Dad's Freak-Shop

Entertaining kids is hard. Here's how you do it.

This Freak Dad is Now a GeekDad

For the better part of a year or more, my kid-friendly ramblings can now be found over at and the GeekDad blog. No more anonymous posting into the interwebs!

Downloadable Coloring Pages Evolved

Personally, I can't stand the lame-ass pictures that pass for "free downloadable coloring pages" out there on the interwebs. My daughter was drawing better pictures when she was 5. I abandoned commercial coloring books long ago because the coloring book artists and publishers abandoned me! Such crap is not worthy of pulping trees for. Care a teensy bit and the drawings would be a thousand times better. And the internet is no rescue either.

Is it too much to ask for a decent colorable black line picture of dinosaur?! Almost makes me want to whip out my pen and… Ah, the hell with it, here are some better-than-lame dino images courtesy of some quick Photoshop tricks for your downloading and coloring pleasure. Oh yeah, the kids can have them too. Right-click, and "save as."

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Fossil Hunt!

Combine your own homemade bones with wet sand to make your own fossil dig!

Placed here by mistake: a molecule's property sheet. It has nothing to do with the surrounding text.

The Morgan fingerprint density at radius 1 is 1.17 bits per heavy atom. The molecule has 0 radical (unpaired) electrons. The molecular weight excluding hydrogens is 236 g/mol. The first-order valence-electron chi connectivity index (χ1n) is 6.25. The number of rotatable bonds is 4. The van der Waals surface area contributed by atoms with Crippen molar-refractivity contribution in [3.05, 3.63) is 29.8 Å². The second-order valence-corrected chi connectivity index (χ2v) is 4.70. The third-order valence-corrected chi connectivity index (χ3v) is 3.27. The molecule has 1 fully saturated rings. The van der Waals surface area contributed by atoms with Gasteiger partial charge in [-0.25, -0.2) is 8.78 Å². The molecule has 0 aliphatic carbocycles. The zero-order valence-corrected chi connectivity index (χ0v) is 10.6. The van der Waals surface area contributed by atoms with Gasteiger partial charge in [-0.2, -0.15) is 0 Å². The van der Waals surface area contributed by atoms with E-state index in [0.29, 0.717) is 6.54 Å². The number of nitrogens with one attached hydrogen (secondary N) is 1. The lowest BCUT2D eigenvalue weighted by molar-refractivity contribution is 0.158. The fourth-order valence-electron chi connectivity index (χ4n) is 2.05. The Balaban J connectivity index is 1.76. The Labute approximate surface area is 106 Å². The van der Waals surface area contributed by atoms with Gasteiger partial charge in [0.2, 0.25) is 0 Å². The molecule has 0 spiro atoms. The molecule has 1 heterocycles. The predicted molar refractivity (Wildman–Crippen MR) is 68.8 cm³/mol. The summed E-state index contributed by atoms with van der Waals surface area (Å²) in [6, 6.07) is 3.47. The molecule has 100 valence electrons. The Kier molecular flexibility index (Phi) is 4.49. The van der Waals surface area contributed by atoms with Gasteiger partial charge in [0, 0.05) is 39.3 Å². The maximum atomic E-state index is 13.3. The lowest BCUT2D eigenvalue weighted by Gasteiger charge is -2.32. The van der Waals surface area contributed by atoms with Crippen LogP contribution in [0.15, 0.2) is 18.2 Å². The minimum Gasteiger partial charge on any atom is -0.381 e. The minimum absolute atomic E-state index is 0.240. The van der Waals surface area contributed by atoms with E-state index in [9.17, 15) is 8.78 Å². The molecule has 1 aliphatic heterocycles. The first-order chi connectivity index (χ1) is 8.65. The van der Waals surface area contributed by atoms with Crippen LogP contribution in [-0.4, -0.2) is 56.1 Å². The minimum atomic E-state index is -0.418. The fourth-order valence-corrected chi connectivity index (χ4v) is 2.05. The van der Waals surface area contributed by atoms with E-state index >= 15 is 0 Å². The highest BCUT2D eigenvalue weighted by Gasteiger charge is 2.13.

If there is anything more fun to play with than wet sand, I haven't found it. The pleasure of running your fingers and feet through the grains is coded into our DNA from the earliest days when life crawled from the seas onto the beaches. Ahh. And now that it is finally spring, of course it's time to go fossil hunting!

And who doesn't love fossils? Organic matter is covered in layers of minerals. The organic matter decays and the void is filled with the surrounding minerals and rock - to keep thousands of paleontologists employed millions of years later. Fossils are embedded in a matrix - a layer of minerals and rock. To make your own fossil dig, you need two things: bones and dirt.

The alterations are endless. You could collect road kill carcasses for authenticity, and I suppose you could make something out of modeling clay, but you have to leave the house for such things. For this session, we will make some delicious bleached bones out of good old-fashioned dough.

The matrix is plain ol' wet sand. You will need at least one 50 lb. bag of play sand and a plastic storage container. If you've already got a sandbox, great. You can also use a plastic kiddie pool. I built a 2' x 4' box with some 1" x 12" planks and a plywood bottom for future digs. But for a quick outing, we used a 20 x 15 x 6 (or thereabouts) plastic storage container.

Play-Dough Bones


White glue
Small paint brush

Mix a 2:1 mixture of flour and salt. Add water in tiny increments until the dough clings together and is no longer sticky. Have your little bone hunter dig their hands in and mush it up. Knead the dough ball for a while until it is a good "play-doh" consistency. 1.5 cups of flour to .75 cups of salt will give you a good sized ball of dough for making more bones than you can bury!